Richmond Muslim leaders to meet with FBI

Published: Dec. 12, 2015 at 4:26 AM EST|Updated: Dec. 22, 2015 at 10:08 PM EST
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Imam Ammar Amonette
Imam Ammar Amonette

RICHMOND, VA (WWBT) - Local Muslim leaders confirm plans to meet with the FBI as well as state and local police next week to address safety concerns.

This all comes as there are calls to ban Muslims from entering the country as the war on terror continues.

Dozens gathered outside the Islamic Center of Virginia Friday. It was called an interfaith show of support for local Muslims.
"We're just very grateful to have them out here," said Imam Ammar Amonette with the Islamic Center of Virginia. "There is no reason anybody should be afraid of us at all."

And yet he knows the mass shooting in California, perpetrated by radicalized Muslims, has stoked fear across the country.

"And these kind of foul people who are attacking places of worship and people of different religions...they are the enemy of Islam," said Amonette. "That they would besmirch our religion and make our religion look bad, and we are very, very ashamed of such people."

Amonette says the calls to ban all Muslims from entering the country equally shameful.

"If you are asked about your religion, and that decides what your rights are then that's discrimination," said Amonette. "The Muslims in our communities are doctors and engineers and teachers. They work in the government. They are in the military."

More than 70 people gathered at the Islamic center.
"Muslims are not our enemy. Hate is the enemy. We love the people who worship here," read signs held by those in attendance.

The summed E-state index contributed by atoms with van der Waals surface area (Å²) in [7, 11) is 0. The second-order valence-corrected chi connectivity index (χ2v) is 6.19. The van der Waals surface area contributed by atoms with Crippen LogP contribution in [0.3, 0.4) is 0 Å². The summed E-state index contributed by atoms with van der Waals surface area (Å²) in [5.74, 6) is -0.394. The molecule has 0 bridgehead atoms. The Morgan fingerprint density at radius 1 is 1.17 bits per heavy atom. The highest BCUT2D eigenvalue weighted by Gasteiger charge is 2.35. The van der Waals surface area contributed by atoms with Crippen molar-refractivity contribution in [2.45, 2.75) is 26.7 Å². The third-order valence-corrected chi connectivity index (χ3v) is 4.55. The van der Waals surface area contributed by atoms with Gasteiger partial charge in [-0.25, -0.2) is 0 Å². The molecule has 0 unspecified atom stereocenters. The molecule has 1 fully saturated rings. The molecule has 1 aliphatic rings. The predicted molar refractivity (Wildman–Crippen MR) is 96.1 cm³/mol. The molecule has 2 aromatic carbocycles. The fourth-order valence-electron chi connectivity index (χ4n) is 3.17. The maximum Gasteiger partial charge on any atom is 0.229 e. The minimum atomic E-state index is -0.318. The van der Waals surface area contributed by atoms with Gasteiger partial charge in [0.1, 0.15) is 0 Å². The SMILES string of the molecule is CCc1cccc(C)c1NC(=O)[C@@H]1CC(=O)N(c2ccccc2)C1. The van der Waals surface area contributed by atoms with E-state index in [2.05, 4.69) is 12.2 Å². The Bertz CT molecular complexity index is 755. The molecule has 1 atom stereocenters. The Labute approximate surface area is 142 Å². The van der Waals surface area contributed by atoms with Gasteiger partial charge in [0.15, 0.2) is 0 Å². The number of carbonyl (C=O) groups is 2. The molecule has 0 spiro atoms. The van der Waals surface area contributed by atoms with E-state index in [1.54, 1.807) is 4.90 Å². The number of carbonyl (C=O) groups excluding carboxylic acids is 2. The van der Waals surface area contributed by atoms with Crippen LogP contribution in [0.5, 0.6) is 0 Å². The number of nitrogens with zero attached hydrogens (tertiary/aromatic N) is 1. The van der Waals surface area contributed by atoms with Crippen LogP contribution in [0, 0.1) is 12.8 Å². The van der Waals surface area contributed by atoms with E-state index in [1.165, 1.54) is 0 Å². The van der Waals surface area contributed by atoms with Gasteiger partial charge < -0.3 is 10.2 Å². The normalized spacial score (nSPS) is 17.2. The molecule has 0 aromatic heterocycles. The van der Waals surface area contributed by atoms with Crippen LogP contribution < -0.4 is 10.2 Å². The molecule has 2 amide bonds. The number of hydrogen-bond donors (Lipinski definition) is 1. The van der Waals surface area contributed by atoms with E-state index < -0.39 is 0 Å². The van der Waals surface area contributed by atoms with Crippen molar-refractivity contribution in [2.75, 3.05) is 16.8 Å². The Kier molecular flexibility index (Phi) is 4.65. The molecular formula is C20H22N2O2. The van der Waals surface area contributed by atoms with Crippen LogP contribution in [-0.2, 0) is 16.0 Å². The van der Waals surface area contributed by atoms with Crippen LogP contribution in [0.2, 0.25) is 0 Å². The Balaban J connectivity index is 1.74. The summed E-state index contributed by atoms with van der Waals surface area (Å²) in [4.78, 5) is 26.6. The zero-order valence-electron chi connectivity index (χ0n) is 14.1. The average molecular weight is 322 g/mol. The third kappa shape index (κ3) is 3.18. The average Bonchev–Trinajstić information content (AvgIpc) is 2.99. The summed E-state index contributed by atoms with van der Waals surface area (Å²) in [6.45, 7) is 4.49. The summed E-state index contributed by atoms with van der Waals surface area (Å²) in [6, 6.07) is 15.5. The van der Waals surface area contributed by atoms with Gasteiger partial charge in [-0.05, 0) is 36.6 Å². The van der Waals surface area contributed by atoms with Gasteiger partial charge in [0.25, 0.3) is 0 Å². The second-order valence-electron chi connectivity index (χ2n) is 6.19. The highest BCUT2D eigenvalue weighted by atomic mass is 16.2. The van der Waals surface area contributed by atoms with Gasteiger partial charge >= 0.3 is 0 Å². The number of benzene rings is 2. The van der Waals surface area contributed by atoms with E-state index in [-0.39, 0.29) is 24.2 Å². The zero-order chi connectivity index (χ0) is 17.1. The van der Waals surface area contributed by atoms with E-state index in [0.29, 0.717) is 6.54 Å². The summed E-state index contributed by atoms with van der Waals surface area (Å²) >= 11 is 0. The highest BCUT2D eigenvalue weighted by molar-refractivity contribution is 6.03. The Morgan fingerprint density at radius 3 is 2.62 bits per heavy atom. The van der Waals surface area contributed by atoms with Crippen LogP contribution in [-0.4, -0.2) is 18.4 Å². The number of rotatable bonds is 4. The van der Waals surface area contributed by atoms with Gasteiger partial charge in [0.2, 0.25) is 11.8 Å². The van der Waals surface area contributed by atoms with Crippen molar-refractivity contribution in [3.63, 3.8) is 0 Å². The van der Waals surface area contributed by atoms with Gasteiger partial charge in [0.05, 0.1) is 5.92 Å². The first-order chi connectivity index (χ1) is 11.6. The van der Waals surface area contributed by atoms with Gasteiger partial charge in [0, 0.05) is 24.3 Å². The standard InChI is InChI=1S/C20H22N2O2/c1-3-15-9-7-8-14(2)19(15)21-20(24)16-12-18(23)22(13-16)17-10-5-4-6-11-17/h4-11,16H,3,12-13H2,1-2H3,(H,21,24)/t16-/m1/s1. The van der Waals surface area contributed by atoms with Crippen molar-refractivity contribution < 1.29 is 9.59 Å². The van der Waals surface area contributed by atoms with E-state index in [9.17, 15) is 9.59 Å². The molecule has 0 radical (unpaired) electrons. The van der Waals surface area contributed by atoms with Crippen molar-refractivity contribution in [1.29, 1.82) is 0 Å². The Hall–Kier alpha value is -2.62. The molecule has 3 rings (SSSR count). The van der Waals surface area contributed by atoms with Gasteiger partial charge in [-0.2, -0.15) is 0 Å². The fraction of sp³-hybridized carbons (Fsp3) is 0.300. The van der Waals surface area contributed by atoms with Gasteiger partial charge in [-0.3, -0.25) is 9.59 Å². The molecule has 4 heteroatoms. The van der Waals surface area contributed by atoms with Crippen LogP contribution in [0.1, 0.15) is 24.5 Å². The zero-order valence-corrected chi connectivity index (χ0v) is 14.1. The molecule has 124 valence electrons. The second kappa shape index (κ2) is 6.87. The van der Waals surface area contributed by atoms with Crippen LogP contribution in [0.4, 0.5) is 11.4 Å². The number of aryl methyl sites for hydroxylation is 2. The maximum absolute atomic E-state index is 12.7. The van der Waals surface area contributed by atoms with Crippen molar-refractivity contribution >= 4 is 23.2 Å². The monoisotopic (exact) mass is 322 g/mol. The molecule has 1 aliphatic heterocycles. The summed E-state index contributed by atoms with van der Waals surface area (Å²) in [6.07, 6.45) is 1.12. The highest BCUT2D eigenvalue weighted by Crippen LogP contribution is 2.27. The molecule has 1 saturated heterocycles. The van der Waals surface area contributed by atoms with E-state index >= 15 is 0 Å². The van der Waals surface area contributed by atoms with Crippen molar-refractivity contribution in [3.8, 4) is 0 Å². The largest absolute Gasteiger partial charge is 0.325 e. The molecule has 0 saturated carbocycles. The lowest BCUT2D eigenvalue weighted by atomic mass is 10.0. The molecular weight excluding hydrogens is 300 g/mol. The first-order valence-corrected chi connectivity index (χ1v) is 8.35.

"There has been a lot of violence done in the name of religion, and no one religion has a monopoly on that," said Rev. Jeanne Pupke with the First Unitarian Universalist Church of Richmond who was in attendance. "The signs said I love my Islamic neighbors. We are all God's children. It was all very positive."
The chairman of the Virginia Christian Alliance says a ban on Muslims entering the country is necessary.

"People can believe anything they want to," said Don Blake with the Christian Alliance. "But all faiths are not equal. Slow down. Lets figure out how we are going to vet these people. It's an inconvenience for people of the Muslim faith, but we've got to stop for the safety our own people."

The Imam is calling for unity to help root out religious extremism.

"Our religion teaches us that every life is sacred. No one has the right to take an innocent life. Nobody has the right to be your judge and jury and executioner," said Amonette. "These are dangerous people who have to be stopped, and all of us have to work together. We have to cooperate to make sure that they don't bring any of their harm here in Virginia in our community."

The Imam says Muslim leaders from across Richmond will be meeting with the FBI and state officials next week as a sign of cooperation and to keep communication lines open.

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